Androgen an important tool for commercial production of monosex tilapia
Control of reproduction often is one of the biggest challenges in commercial tilapia production, because the fish mature early and can begin to reproduce before reaching market size. When both sexes are stocked together, the females’ growth rate declines rapidly once they begin to reproduce, and offspring compete with adults for food, further reducing the growth rate of the adults. Although total yields can be high, few fish reach commercial size.
A monosex male tilapia population avoids reproduction problems. And because males grow faster than females, adult males can grow to twice the size of females of the same age.
Males can be hand-selected for stocking, but this is an inefficient system prone to errors. Hybrid breeding and hormone-based sex-reversal techniques have proven more effective in establishing single-sex production populations.
Selective crosses using a male of one species and a female of another result in all-male tilapia hybrids. However, this once-common method to produce males was largely replaced by the mid-1980s due to difficulties in maintaining two pure lines of brood fish, keeping them separate, and supporting the space required. In addition, the genetics of sex do not appear to be as straightforward as once thought. Less than 100 percent male progeny is often obtained in certain crosses, even with pure lines.
In the first few days after hatching, the sex of tilapia is not evident, for their gonads have not started to develop into ovaries or testes. During this time, naturally produced hormones control the development of the gonads.
It is possible to intervene in this development process by adding an exogenous source of hormone to the diet of young tilapia to direct or “reverse” gonad development. When tilapia less than 12 mm long are fed a diet with approximately 60 ppm added androgen for 28 days, for example, it is possible to obtain an all-male population. The short feeding period ensures that all exogenous hormone is metabolized and excreted soon after treatment ends.
The reliability of seed-production methods and the establishment of effective hormonal treatments has made sex reversal the method of choice for the commercial production of monosex male tilapia. Several androgens have been used effectively to direct the gonadal development of tilapia, with methyltestosterone (MT) the most commonly used. The United States Food and Drug Administration (FDA) is now considering approval of MT for aquaculture use.
FDA drug approval for aquaculture
Essentially only six drugs have been approved by FDA for aquaculture: three antibiotics, one for induced spawning, an anesthetic, and one for controlling parasites and fungus. FDA drug approval for aquaculture products has been a slow process for several reasons.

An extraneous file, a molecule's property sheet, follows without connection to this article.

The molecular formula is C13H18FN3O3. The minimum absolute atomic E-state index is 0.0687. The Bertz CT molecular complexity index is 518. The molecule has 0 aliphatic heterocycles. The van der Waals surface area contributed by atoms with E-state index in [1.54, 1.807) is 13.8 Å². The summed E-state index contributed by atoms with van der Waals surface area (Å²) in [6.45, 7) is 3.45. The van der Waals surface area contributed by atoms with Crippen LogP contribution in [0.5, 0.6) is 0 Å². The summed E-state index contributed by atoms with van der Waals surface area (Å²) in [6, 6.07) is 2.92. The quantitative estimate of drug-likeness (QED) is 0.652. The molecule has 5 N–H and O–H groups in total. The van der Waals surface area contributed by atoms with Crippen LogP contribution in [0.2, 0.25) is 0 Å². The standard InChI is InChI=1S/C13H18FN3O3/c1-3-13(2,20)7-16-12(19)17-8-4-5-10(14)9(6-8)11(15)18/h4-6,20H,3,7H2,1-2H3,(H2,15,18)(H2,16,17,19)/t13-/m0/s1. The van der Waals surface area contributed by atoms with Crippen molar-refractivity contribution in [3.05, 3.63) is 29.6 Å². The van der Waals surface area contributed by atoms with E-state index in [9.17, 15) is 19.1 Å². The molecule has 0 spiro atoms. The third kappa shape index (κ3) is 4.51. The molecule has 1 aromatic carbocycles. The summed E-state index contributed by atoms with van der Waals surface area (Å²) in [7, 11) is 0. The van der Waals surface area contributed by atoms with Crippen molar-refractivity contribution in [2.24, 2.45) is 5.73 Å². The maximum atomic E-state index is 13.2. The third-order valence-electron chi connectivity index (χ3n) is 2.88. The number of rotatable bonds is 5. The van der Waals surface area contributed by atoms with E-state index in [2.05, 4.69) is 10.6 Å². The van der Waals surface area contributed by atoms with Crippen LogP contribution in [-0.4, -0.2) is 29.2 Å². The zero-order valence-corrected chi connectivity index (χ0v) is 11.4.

The process of bringing a new drug to market is costly, and often the aquaculture market is too small to justify the investment by a major pharmaceutical company. This is particularly true in the case of MT.
Approximately 9,000 MT of tilapia were produced in the U.S. in 2000. If all this production had represented sex-reversed fish, less than 2 kg of MT would have been needed to produce the fingerlings.
With such a small market potential, it is not cost-effective for any major pharmaceutical company to invest in obtaining FDA approval for MT. However, being able to produce monosex populations using MT is an essential tool in commercial tilapia production. Through the efforts of the industry itself, steps are being taken to obtain the formal approval for its use.
Investigational new drug application
One phase of the FDA drug-approval process is the Investigational New Drug Application (INAD). This is a data collection and analysis phase with components that include human safety, target animal safety, efficacy, and environmental assessment.
The Department of Fisheries and Allied Aquacultures of Auburn University in Auburn, Alabama has been assisting the U.S. tilapia industry in the preparation and submission of these components. The human safety section has already been approved by FDA. The target animal safety and environmental assessment sections have been submitted for review.
As part of the efficacy evaluation, a field study has been under way to determine if a standard treatment protocol will produce acceptable results under a variety of commercial conditions. Sixteen producers in this program have received FDA approval to market the fish produced in compliance with the protocol. They are the legal sources for MT-treated tilapia in the U.S.
The producers are implementing the protocol using a standard feed prepared by Rangen Feeds of Buhl, Idaho. Producers are required to keep production records and submit samples of fish to determine the effect of the treatment. Rangen has been working to complete the good manufacturing and product safety sections of the FDA drug-approval process.
Methyltestosterone is an important tool for the commercial production of monosex tilapia. The U.S. tilapia industry is now working toward FDA approval of the hormone’s use in aquaculture applications, for responsible U.S. tilapia producers want to insure that consumers receive quality products. For further details on the FDA’s Investigational New Drug Application, contact the author at 334-844-9317.
(Editor’s Note: This article was originally published in the December 2001 print edition of the Global Aquaculture Advocate.)
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Ronald P. Phelps, Ph.D.
Department of Fisheries and Allied Aquacultures
Auburn, Alabama 36849 USA
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